Raimi Talks Spider-Man 3 F/X

What effects will be used for the new villain(s)?
Now Playing magazine talked with Spider-Man director Sam Raimi earlier today, as well as his producing partner Rob Tapert, as the two are currently promoting the DVD release of the horror hit Boogeyman which comes from their Ghost House Pictures production company. Obviously during the course of the conversation Spider-Man 3 came up, and while Raimi remains silent on the plot points of the sequel, he did reveal what’s going on with the visual effects for Spidey's next journey. For instance, the director did confirm that the effects will be a combination of both practical and computer generated varieties, just as they were for Spider-Man 2’s Doc Ock.

“Absolutely, the new villain, the new powers [will be a mix],” Raimi says. “We’re shooting tests right now to determine what is best pulled off believably as a practical effect and what can’t be, what’s too dangerous, what is too unreasonable, and what looks better in CG.”

Raimi’s still not revealing which of Spidey’s villains will show up in the film; in fact, he says it’s so early in the process that a schedule hasn’t even been settled on yet for the shoot.

“We have different possibilities of different schedules and they’re being balanced with [each other],” he says. “If we start on a particular day, how many effects shots will we be able to shoot and for how long would we be able to work on them until delivery? If we start later, which is a little cheaper – not have everybody on so long – will it rush the effects too much? Will we have to have fewer effects? And at the same time, knowing we’ll have more money for those effects? So that’s the type of [things] that the producers, Grant Curtis, Laura Ziskin, Avi Arad, and Joe Caracciolo, are juggling right now.”

Even though CG versions of New York City and Spider-Man already exist on hard drives somewhere from the first two films, Raimi prefers to more or less start from scratch with this movie when it comes to rendering the visuals.

“The problem is that, in my opinion, the demands of the audience for the quality of the effects rises every picture,” he explains. “So if were able to just say to ourselves, ‘You know what, the effects were good enough. Let’s use the database and go from there,’ it would be a tremendous amount easier. I could do a lot more shots a lot cheaper, but I don’t actually think that’s what the fans want me to do. They want to see, I believe – it’s always hard to know what other people want, but I’m trying to satisfy them and at the same time be true to myself – a finer quality of movement in Spider-Man, a more realistic looking Spider-Man, more of a sense that he exists in reality, in a real city. Although I can use a lot of the wireframes that have been built, the level of detail and the tools to achieve it and the textures and the overall ability of the end result, to improve it, we’ve got to move to the next stage of technology, which we’re doing. So I’m only able to use part of what we’ve created in the last two films. We could have used it all but I decided not to.”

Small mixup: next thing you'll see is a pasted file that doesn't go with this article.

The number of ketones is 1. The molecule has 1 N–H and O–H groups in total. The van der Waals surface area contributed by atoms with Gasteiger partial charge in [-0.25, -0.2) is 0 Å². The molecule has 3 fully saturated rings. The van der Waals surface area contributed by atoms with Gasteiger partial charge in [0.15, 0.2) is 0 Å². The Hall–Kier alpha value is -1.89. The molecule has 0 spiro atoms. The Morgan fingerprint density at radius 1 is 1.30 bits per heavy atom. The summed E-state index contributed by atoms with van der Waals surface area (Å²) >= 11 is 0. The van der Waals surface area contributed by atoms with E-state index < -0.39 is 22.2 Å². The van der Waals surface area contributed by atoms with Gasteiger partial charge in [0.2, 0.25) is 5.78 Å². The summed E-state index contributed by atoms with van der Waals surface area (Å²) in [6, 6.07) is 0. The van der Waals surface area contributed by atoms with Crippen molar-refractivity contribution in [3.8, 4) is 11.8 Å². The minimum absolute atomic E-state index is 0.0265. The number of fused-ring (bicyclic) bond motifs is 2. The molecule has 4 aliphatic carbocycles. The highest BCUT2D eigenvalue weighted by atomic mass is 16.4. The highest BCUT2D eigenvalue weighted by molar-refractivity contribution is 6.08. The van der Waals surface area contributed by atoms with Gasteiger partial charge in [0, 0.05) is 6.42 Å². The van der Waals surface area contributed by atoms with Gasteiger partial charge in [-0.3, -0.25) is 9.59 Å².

“The process itself advances the technology,” he says. “We’re always trying to do things that haven’t been done before and we try to figure out ways to do them. And it’s through that process that the technology is advancing. I feel that’s what makes the process kind of exciting. And as John Dykstra says, you’ve got to imagine where the effects will be two or three years from now and actually try to raise the bar beyond that. That’s what you have to shoot for, and that is what we have done and are trying to do.”

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